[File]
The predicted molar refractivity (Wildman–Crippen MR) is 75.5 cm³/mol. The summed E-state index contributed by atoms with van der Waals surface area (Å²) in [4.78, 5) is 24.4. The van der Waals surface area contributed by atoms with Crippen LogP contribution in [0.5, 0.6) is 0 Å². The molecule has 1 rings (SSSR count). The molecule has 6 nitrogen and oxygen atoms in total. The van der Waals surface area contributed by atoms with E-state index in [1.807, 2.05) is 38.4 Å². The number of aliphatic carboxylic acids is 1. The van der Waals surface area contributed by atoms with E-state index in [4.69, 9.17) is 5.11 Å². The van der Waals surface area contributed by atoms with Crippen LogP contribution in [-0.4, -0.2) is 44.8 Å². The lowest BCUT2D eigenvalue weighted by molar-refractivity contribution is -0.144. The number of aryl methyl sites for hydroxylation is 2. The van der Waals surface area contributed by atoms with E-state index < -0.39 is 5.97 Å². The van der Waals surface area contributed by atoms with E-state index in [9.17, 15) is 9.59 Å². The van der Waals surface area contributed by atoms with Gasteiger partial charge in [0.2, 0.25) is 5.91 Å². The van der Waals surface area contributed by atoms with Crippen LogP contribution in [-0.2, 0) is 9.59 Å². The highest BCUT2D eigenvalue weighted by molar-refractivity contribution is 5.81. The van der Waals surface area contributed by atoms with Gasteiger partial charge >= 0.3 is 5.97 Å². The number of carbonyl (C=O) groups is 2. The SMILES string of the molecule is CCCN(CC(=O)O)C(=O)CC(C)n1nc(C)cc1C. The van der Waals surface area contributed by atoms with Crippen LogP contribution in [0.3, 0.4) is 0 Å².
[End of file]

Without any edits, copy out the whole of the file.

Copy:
The predicted molar refractivity (Wildman–Crippen MR) is 75.5 cm³/mol. The summed E-state index contributed by atoms with van der Waals surface area (Å²) in [4.78, 5) is 24.4. The van der Waals surface area contributed by atoms with Crippen LogP contribution in [0.5, 0.6) is 0 Å². The molecule has 1 rings (SSSR count). The molecule has 6 nitrogen and oxygen atoms in total. The van der Waals surface area contributed by atoms with E-state index in [1.807, 2.05) is 38.4 Å². The number of aliphatic carboxylic acids is 1. The van der Waals surface area contributed by atoms with E-state index in [4.69, 9.17) is 5.11 Å². The van der Waals surface area contributed by atoms with Crippen LogP contribution in [-0.4, -0.2) is 44.8 Å². The lowest BCUT2D eigenvalue weighted by molar-refractivity contribution is -0.144. The number of aryl methyl sites for hydroxylation is 2. The van der Waals surface area contributed by atoms with E-state index < -0.39 is 5.97 Å². The van der Waals surface area contributed by atoms with E-state index in [9.17, 15) is 9.59 Å². The van der Waals surface area contributed by atoms with Gasteiger partial charge in [0.2, 0.25) is 5.91 Å². The van der Waals surface area contributed by atoms with Crippen LogP contribution in [-0.2, 0) is 9.59 Å². The highest BCUT2D eigenvalue weighted by molar-refractivity contribution is 5.81. The van der Waals surface area contributed by atoms with Gasteiger partial charge >= 0.3 is 5.97 Å². The number of carbonyl (C=O) groups is 2. The SMILES string of the molecule is CCCN(CC(=O)O)C(=O)CC(C)n1nc(C)cc1C. The van der Waals surface area contributed by atoms with Crippen LogP contribution in [0.3, 0.4) is 0 Å².